In many western Montana ponderosa pine (Pinus ponderosa) stands, fire suppression and past selective logging of large trees have resulted in conditions favoring succession to dense stands of shade-tolerant, but insect- and disease-prone Douglas-fir (Pseudotsuga menziesii). Stand thinning and understory prescribed burning have been proposed as surrogates for pre-Euro-American settlement ecological processes and as potential treatments to improve declining forest condition and reduce the probability of severe wildfire. To test the effectiveness of these silvicultural techniques on overstory and understory conditions, research is ongoing in the Lick Creek Demonstration Site in the Bitterroot National Forest, Montana. Our research examined the response (mortality and vigor) of the dominant browse species, antelope bitterbrush (Purshia tridentata) and Scouler's willow (Salix scouleriana), to a ponderosa pine stand restoration project utilizing four treatments: (1) a shelterwood cut that removed 53% of the tree basal area; (2) a shelterwood cut with a low fuel consumption burn; (3) a shelterwood cut with a high fuel consumption burn; and (4) a control. Prior to the application of treatments, 1,856 bitterbrush and 871 willow were located, and their survival and vigor subsequently monitored for 2 yr posttreatment. The cut and burn treatments resulted in the greatest reduction in antelope bitterbrush and Scouler's willow density averaging 66% and 24% of pretreatment density, respectively. The shelterwood cut reduced bitterbrush and Scouler's willow density by 35% and 14%, respectively. On treatments receiving a shelterwood cut (all treatments but the control), but where antelope bitterbrush and Scouler's willow did not have fire damage, mortality was 45% for bitterbrush and 20% for willow, respectively. For bitterbrush and Scouler's willow plants that received fire damage, mortality was 72% for bitterbrush and 19% for willow. Although the burn and shelterwood harvest treatments resulted in reduced density of antelope bitterbrush and Scouler's willow 2 yr posttreatment, these treatments increased vigor of both species and created mineral seedbeds that may be necessary for establishment of seedlings. West. J. Appl. For. 14(3):137-143.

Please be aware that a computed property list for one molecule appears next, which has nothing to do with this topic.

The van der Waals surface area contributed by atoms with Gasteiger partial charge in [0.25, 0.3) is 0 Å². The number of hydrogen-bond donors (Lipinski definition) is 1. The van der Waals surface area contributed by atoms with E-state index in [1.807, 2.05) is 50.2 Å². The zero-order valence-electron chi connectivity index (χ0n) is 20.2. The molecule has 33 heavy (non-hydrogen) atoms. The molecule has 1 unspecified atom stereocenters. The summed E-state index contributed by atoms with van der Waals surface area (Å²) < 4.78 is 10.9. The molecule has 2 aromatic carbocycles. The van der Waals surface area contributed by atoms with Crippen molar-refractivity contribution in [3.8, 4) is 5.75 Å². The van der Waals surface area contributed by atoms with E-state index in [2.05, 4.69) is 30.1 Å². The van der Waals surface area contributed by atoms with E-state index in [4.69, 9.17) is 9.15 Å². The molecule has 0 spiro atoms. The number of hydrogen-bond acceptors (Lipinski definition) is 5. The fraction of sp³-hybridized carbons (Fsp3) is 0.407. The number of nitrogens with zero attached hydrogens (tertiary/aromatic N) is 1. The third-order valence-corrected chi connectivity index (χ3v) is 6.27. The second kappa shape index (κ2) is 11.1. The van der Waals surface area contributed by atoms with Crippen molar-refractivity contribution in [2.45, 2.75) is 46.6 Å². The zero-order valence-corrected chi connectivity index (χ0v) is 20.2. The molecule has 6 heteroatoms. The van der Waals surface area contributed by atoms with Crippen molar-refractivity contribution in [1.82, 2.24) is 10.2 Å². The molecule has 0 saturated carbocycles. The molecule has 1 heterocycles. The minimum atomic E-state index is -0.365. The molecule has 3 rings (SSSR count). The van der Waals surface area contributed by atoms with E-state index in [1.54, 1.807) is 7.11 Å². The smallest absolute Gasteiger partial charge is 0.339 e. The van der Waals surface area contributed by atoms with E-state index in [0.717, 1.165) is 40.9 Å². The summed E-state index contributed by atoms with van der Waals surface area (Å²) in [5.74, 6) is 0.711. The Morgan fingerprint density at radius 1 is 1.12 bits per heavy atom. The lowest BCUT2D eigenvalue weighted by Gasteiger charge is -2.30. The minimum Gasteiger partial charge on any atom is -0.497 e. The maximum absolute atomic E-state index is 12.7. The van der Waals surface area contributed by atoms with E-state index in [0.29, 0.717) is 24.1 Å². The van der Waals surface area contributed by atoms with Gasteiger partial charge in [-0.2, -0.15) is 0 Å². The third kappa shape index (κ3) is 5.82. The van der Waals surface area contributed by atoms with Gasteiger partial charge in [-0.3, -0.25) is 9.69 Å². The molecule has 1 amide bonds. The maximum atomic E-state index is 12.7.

Each regional journal of applied forestry focuses on research, practice, and techniques targeted to foresters and allied professionals in specific regions of the United States and Canada. The Western Journal of Applied Forestry covers the western United States, including Alaska, and western Canada; WJAF will also consider manuscripts reporting research in northern Mexico that has potential application in the southwestern United States.